I should mention a rather startling fact: By the time they are 15 or 16, twice as many children in Britain have a television as have a biological father living at home. The child may be father to the man, but the television is father to the child. Few homes were without televisions with screens as large as a cinema—sometimes more than one—and they were never turned off, so that I often felt I was examining someone in a cinema rather than in a house. But what was curious was that these homes often had no means of cooking a meal, or any evidence of a meal ever having been cooked beyond the use of a microwave, and no place at which a meal could have been eaten in a family fashion. The pattern of eating in such households was a kind of foraging in the refrigerator, as and when the mood took, with the food to be consumed sitting in front of one of the giant television screens. Not surprisingly, the members of such households were often enormously fat.

Surveys have shown that a fifth of British children do not eat a meal more than once a week with another member of their household, and many homes do not have a dining table. Needless to say, this pattern is concentrated in the lower reaches of society, where so elementary but fundamental a means of socialization is now unknown. Here I should mention in passing that in my hospital, the illegitimacy rate of the children born in it, except for those of Indian-subcontinental descent, was approaching 100 percent.

It was in the prison that I first realized I should listen carefully, not only to what people said, but to the way that they said it. I noticed, for example, that murderers who had stabbed someone always said of the fatal moment that “the knife went in.” This was an interesting locution, because it implied that it was the knife that guided the hand rather than the hand that guided the knife. It is clear that this locution serves to absolve the culprit, at least in his own mind, from his responsibility for his act. It also seeks to persuade the listener that the culprit is not really guilty, that something other than his decisions led to the death of the victim. This was so even if the victim was a man against whom the perpetrator was known to have a serious grudge, and whom he sought out at the other side of the city having carried a knife with him.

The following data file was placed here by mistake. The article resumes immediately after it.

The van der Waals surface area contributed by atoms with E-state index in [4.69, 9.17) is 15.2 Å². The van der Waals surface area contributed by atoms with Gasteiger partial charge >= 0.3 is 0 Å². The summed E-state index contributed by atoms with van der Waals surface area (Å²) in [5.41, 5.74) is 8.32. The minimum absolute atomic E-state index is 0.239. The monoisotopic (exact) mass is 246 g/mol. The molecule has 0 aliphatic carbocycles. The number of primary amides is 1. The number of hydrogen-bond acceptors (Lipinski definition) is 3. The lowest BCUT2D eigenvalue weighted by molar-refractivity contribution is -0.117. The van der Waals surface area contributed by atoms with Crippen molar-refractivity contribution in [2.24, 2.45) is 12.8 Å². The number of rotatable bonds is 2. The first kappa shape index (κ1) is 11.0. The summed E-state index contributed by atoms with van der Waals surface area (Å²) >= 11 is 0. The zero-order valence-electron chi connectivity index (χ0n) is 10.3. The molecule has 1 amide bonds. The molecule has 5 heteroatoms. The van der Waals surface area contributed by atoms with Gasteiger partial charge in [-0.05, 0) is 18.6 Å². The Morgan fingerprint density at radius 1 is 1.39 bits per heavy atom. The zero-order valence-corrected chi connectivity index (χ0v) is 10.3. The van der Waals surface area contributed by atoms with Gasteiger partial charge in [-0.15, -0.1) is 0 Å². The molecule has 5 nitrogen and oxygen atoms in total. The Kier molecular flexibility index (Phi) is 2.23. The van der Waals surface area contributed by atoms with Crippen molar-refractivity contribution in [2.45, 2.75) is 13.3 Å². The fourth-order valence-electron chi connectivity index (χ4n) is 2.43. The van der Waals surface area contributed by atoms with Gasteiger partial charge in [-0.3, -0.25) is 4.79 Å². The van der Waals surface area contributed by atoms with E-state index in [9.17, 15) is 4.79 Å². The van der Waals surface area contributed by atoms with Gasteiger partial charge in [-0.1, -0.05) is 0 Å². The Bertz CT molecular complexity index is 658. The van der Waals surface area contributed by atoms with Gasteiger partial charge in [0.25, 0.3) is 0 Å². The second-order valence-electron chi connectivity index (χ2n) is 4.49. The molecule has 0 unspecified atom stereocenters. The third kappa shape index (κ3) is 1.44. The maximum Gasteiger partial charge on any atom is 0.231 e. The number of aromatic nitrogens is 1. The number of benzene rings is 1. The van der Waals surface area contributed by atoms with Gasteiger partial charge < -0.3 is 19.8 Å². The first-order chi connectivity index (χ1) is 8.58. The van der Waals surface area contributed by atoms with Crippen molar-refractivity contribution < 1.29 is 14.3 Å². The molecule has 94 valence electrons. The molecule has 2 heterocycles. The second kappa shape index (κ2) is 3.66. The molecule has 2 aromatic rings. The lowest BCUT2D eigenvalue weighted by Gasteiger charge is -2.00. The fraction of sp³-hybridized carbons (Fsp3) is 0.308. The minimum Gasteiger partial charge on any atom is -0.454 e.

The human mind is a subtle instrument, and something more than straightforward lying was going on here. The culprit both believed what he was saying and knew perfectly well at the same time that it was nonsense. No doubt this kind of bad faith is not unique to the type of people I encountered in the hospital and the prison. In Shakespeare’s King Lear, Edmund, the evil son of the Earl of Gloucester, says:

This is the excellent foppery of the world: that when we are sick in fortune—often the surfeit of our own behaviour—we make guilty of our disasters the sun, the moon, and the stars, as if we were villains on necessity; fools by heavenly compulsion; knaves, thieves, and treachers, by spherical predominance; drunkards, liars, and adulterers, by an enforced obedience of planetary influence; and all that we are evil in, by a divine thrusting on. An admirable evasion of whoremaster man, to lay his goatish disposition to the charge of a star!
In other words, it wasn’t me.

This passage points, I think, to an eternal and universal temptation of mankind to blame those of his misfortunes that are the natural and predictable consequence of his own choices on forces or circumstances that are external to him and outside his control. Is there any one of us who has never resorted to excuses about his circumstances when he has done wrong or made a bad decision? It is a universal human tendency. But in Britain, at any rate, an entire class of persons has been created that not only indulges in this tendency, but makes it their entire world outlook—and does so with official encouragement.